Metal Storm logo
Bossk - Migration review



Reviewer:
7.7

32 users:
7.16
Band: Bossk
Album: Migration
Release date: June 2021


01. White Stork
02. Menhir [feat: Johannes Persson]
03. Iter
04. HTV-3 [feat. Josh Mckeown]
05. Kibo
06. Lira
07. Unberth


Hardly the most prolific studio band, Bossk compensate for the infrequency and slimlined nature of their releases with reliable good quality.

Anyone who's been to a post-metal gig in the UK in the past decade had a good chance of seeing Bossk as one of the supporting bands, and many more outside of the UK are likely familiar with the band due to the origin of their name (a bounty hunter from Star Wars). However, despite having formed over 15 years ago, Migration is only their second full-length record; two highly promising early EPs were followed by a four-year hiatus, with the band only dropping their debut record, Audio Noir, in 2016. With less than 2 hours of music committed to tape in 15 years, Bossk have very much made their reputation as a live band, but Migration sees the band offering slightly more of themselves to the public in studio form.

A major point of note on Migration is the absence of vocalist Sam Marsh on the record; the reason for this absence is not entirely clear, as Marsh is still a member of the band, but it does have a substantial impact on the record. The album is mostly instrumental, although it does feature Johannes Persson of Cult Of Luna and Josh Mckeown of Palm Reader as guest vocalists on "Menhir" and "HTV-3", respectively (several members of Endon also contributed to the album, including the sadly departed Etsuo Nagura).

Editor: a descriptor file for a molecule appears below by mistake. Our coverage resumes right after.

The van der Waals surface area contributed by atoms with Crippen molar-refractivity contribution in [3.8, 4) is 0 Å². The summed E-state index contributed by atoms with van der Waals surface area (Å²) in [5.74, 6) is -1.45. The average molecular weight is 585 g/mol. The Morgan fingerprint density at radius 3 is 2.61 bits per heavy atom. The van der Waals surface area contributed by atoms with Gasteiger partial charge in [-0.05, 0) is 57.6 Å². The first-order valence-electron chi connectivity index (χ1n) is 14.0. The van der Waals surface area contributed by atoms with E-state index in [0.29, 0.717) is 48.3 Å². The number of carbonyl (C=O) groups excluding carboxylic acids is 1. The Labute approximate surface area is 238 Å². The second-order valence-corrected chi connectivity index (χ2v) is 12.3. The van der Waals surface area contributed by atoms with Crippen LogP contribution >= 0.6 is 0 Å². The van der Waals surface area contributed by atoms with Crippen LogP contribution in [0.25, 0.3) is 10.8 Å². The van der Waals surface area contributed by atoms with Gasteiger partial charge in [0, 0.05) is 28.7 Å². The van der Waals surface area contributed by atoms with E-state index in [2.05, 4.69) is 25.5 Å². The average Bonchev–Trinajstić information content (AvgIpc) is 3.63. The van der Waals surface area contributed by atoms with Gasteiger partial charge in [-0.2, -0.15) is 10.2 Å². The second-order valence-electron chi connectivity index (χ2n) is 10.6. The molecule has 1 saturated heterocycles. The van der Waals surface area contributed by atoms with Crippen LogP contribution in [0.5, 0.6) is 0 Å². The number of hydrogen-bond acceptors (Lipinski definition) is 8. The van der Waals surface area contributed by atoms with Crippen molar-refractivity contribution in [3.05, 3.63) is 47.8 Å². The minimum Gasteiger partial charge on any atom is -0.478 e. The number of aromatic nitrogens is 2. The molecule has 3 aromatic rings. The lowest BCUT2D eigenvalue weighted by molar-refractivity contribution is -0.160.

The inclusion of Persson is quite fitting, as when looking for reference points for Migration, the easiest comparison to make is with Cult Of Luna, specifically their Vertikal era, as well as the sonically similar The Moth Gatherer. Persson's roars, combined with the trudging metallic stomp of the beginning of "Menhir" and the atmospheric electronic layers on the song, not to mention the monochrome artwork, make comparisons with Vertikal almost unavoidable. The comparisons aren't so glaring outside of this song, although the electronic-only introductory track "White Stork" gives off similar vibes.